Sunday, October 10, 2010

an Allston hypothesis

In response to a query from John B

Interesting topic for sure. I don't really have any data about Allston, so whatever I say is based on anecdotal evidence. I found relations between the students and the other residents to be mostly harmonious, although there's definitely sort of a sense that actual human interaction is to be avoided. This is not really stated by anyone, but it's an unwritten rule. When you see people on the street who are maybe hispanic, brazilian, or older asian people, you both ignore each other mostly, I think. It's basically respectful, but you're really acting like the other person is not there. In that way there are two separate worlds. People don't mix too much. Each group has its own stores and its own gathering places. The places that the groups have in common are probably limited to liquor stores, fast food joints, thrift stores (sometimes), and some ethnic restaurants where students might interact with the mostly immigrant community.

It's also interesting that while the students are certainly better off financially in comparison to the immigrants, they are also mostly interested in living on the cheap. There's definitely a certain type of person who is drawn to the neighborhood, usually more thrifty types among students. This may be a large part of the appeal of Allston; it's relatively cheap for Boston, and by taking advantage of some of the institutions that the immigrant communities have brought with them (cheaper ethnic restaurants, laundries, and groceries) students can save money. I also think that the privileged type of person that you find at BU, for example, might consider living in Allston something of an adventure. It offers cheaper living, ethnic flavor, and something of an art and music scene, plenty of bars, without the dangerous, violent urban side that places like Roxbury and Dorchester have. It makes you feel like you're "slumming it" in relative safety. And if you ever get tired of Allston, there's also Brookline right nearby, which is comparatively white and affluent, and probably even safer than Allston.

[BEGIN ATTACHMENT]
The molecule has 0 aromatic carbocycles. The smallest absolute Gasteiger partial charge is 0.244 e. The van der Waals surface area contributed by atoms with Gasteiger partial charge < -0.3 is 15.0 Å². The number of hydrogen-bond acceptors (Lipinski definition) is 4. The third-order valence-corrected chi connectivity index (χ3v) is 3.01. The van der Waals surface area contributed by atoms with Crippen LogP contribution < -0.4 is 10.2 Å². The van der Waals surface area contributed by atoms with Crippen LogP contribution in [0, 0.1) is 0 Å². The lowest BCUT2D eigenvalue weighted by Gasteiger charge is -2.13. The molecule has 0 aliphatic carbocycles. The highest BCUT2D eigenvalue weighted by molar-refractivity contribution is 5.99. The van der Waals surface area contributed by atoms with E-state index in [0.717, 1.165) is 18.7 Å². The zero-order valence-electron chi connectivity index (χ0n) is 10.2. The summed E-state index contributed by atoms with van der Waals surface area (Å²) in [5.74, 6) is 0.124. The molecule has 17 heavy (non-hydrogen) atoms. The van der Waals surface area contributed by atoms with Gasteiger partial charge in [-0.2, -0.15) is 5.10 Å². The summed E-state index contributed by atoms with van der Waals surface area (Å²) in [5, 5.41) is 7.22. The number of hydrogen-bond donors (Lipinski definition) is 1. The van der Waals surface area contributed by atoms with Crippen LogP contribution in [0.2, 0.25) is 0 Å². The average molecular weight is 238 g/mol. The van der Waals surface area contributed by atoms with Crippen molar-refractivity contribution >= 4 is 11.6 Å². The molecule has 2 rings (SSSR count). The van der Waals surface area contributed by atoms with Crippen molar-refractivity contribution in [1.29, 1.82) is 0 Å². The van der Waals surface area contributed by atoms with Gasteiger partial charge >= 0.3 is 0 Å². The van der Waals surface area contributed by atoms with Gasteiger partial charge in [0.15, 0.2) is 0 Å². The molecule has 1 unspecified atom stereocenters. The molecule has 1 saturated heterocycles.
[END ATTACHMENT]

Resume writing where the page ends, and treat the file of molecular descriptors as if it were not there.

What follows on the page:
I do think, though that a lot of the students (and to a lesser extent, the immigrant community) don't give any respect to Allston as a place, precisely because they are usually not long-term residents. They are more likely to leave trash on the streets, break bottles at random, and make noise at night, because they sort of don't consider Allston a real place. It's just a place where the poor immigrants live and where people go to party and temporarily live cheaply during their college years. It is not, in this mindset, deserving of respect; it's not a 'real' neighborhood. I'm sure that this is also partially because people often come to Allston to visit the bars, and so are intoxicated. This is unpleasant for people like me (and I imagine for older, long-term residents), who just want to live quietly, go to work, and occasionally enjoy some of the many restaurants.

I hope that helps you some. Let me know if I can provide any more information, or if you want me to expand on any of these points.


1 comment:

  1. entirely well put, you do know how to cut to the core of such a neighborhood.

    ps-Hitchens is on a whole 'nother level, I can't listen and multi-task! I have to save him for a rainy day perhaps.